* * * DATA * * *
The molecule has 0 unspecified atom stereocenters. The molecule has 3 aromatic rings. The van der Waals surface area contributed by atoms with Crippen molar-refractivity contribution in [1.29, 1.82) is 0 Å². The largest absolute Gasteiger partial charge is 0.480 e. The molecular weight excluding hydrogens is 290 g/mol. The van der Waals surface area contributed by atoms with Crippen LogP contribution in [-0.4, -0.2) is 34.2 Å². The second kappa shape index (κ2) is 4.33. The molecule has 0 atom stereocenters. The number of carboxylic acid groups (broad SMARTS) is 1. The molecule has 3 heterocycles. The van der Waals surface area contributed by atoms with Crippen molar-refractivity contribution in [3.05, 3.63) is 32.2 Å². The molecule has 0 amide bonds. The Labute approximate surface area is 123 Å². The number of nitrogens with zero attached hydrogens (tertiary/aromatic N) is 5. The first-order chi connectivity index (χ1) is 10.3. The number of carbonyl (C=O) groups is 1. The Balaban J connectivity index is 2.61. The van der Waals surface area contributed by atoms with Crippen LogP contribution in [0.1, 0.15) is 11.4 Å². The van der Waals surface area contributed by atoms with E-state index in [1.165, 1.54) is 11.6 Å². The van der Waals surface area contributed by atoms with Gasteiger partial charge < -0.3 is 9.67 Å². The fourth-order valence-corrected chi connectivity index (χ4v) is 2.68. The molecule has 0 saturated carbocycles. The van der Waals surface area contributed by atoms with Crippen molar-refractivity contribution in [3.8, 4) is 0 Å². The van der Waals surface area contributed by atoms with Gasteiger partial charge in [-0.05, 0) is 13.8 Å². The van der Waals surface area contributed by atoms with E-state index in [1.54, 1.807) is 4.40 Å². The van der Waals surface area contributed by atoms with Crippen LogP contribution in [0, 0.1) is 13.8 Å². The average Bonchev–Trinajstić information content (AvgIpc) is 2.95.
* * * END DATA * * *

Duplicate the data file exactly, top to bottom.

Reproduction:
The molecule has 0 unspecified atom stereocenters. The molecule has 3 aromatic rings. The van der Waals surface area contributed by atoms with Crippen molar-refractivity contribution in [1.29, 1.82) is 0 Å². The largest absolute Gasteiger partial charge is 0.480 e. The molecular weight excluding hydrogens is 290 g/mol. The van der Waals surface area contributed by atoms with Crippen LogP contribution in [-0.4, -0.2) is 34.2 Å². The second kappa shape index (κ2) is 4.33. The molecule has 0 atom stereocenters. The number of carboxylic acid groups (broad SMARTS) is 1. The molecule has 3 heterocycles. The van der Waals surface area contributed by atoms with Crippen molar-refractivity contribution in [3.05, 3.63) is 32.2 Å². The molecule has 0 amide bonds. The Labute approximate surface area is 123 Å². The number of nitrogens with zero attached hydrogens (tertiary/aromatic N) is 5. The first-order chi connectivity index (χ1) is 10.3. The number of carbonyl (C=O) groups is 1. The Balaban J connectivity index is 2.61. The van der Waals surface area contributed by atoms with Crippen LogP contribution in [0.1, 0.15) is 11.4 Å². The van der Waals surface area contributed by atoms with E-state index in [1.165, 1.54) is 11.6 Å². The van der Waals surface area contributed by atoms with Gasteiger partial charge < -0.3 is 9.67 Å². The fourth-order valence-corrected chi connectivity index (χ4v) is 2.68. The molecule has 0 saturated carbocycles. The van der Waals surface area contributed by atoms with Crippen molar-refractivity contribution in [3.8, 4) is 0 Å². The van der Waals surface area contributed by atoms with Gasteiger partial charge in [-0.05, 0) is 13.8 Å². The van der Waals surface area contributed by atoms with E-state index in [1.54, 1.807) is 4.40 Å². The van der Waals surface area contributed by atoms with Crippen LogP contribution in [0, 0.1) is 13.8 Å². The average Bonchev–Trinajstić information content (AvgIpc) is 2.95.